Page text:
// path to pivot root now changed, update
        pivotDir = filepath.Join("/", ".pivot_root")
        // umount rootfs/.pivot_root(which is now /.pivot_root) with all submounts
        // now we have only mounts that we mounted ourselves in `mount`
        if err := syscall.Unmount(pivotDir, syscall.MNT_DETACH); err != nil {
            return fmt.Errorf("unmount pivot_root dir %v", err)
        // remove temporary directory
        return os.Remove(pivotDir)
    I hope that all is clear from comments, let me know if not. It is all code that you need to have your own unprivileged container with its own rootfs. You can try to find other rootfs among docker images sources, for example alpine linux is pretty exciting distribution. Also you can try to mount something more inside container.

    That’s all for today. Tag for this article on github is mnt_ns. Remember that you should run unc from unprivileged user and from directory, which contains rootfs. Here is examples of some commands inside container(excluding logging):

    $ unc cat /etc/os-release
    PRETTY_NAME="Buildroot 2015.02"
    $ unc mount
    /dev/sda3 on / type ext4 (rw,noatime,nodiratime,nobarrier,errors=remount-ro,commit=600)
    proc on /proc type proc (rw,nosuid,nodev,noexec,relatime)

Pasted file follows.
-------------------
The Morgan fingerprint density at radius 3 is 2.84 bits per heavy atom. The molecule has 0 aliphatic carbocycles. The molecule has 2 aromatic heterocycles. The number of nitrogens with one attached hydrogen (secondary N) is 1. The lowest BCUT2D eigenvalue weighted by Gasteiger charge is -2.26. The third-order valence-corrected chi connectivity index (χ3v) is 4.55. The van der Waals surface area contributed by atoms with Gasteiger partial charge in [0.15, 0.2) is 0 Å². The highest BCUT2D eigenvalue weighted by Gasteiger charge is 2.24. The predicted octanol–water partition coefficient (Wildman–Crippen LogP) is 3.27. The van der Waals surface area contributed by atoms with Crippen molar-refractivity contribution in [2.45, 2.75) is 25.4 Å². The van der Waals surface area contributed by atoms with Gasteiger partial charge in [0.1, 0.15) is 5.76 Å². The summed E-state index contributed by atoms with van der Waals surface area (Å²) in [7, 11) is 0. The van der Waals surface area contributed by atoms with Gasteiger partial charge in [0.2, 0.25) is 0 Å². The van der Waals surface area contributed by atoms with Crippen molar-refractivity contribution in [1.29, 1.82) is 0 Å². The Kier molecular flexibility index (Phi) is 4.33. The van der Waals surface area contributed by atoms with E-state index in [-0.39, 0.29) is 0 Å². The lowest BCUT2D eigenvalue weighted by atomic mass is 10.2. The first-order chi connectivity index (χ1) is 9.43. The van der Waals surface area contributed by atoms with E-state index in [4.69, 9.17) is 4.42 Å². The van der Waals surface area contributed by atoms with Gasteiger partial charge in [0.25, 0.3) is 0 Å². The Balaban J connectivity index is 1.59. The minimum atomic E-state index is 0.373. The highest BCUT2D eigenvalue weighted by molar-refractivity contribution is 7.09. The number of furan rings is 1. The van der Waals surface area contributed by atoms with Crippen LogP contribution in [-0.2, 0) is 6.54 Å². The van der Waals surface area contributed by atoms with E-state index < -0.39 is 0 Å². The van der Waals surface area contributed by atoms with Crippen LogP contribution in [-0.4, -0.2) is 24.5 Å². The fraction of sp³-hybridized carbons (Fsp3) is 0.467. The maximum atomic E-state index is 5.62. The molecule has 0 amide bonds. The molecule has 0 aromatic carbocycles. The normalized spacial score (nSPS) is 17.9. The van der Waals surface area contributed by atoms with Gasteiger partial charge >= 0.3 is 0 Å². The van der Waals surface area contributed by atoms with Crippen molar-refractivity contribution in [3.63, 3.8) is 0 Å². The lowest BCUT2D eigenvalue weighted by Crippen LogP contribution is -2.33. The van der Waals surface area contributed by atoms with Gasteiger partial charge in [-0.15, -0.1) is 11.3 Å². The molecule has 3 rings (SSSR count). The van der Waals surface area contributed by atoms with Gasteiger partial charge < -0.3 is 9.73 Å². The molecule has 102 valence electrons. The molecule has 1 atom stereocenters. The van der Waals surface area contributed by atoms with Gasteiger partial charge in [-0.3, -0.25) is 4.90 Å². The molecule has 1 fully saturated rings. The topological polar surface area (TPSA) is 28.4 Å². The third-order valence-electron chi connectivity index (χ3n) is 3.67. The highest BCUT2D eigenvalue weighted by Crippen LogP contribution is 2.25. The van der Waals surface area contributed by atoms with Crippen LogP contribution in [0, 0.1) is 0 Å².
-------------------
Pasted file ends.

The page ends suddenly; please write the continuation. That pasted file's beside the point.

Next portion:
tmpfs on /dev type tmpfs (rw,nosuid,nodev,mode=755,uid=1000,gid=1000)
    $ unc ps awxu
        1 root     ps awxu

    Looks pretty “container-ish” I think :)

    Previous parts:

    Unprivileged containers in Go, Part2: UTS namespace (setup namespaces)

    Setup namespaces

    In previous part we created some namespaces and executed process in them. It was cool, but in real world we need to setup namespaces before process starts. For example setup mounts, make chroot, set hostname, create network interfaces etc. We need this because we can’t expect from user process that it will do it, it want all ready to execute.

    So, in our case we want to insert some code after namespaces creation, but before process execution. In C it’s pretty easy to do, because there is clone call there. Not so easy in Go(but easy, really). In Go we need to spawn new process with our code in new namespaces. We can do it with executing our own binary again with different arguments.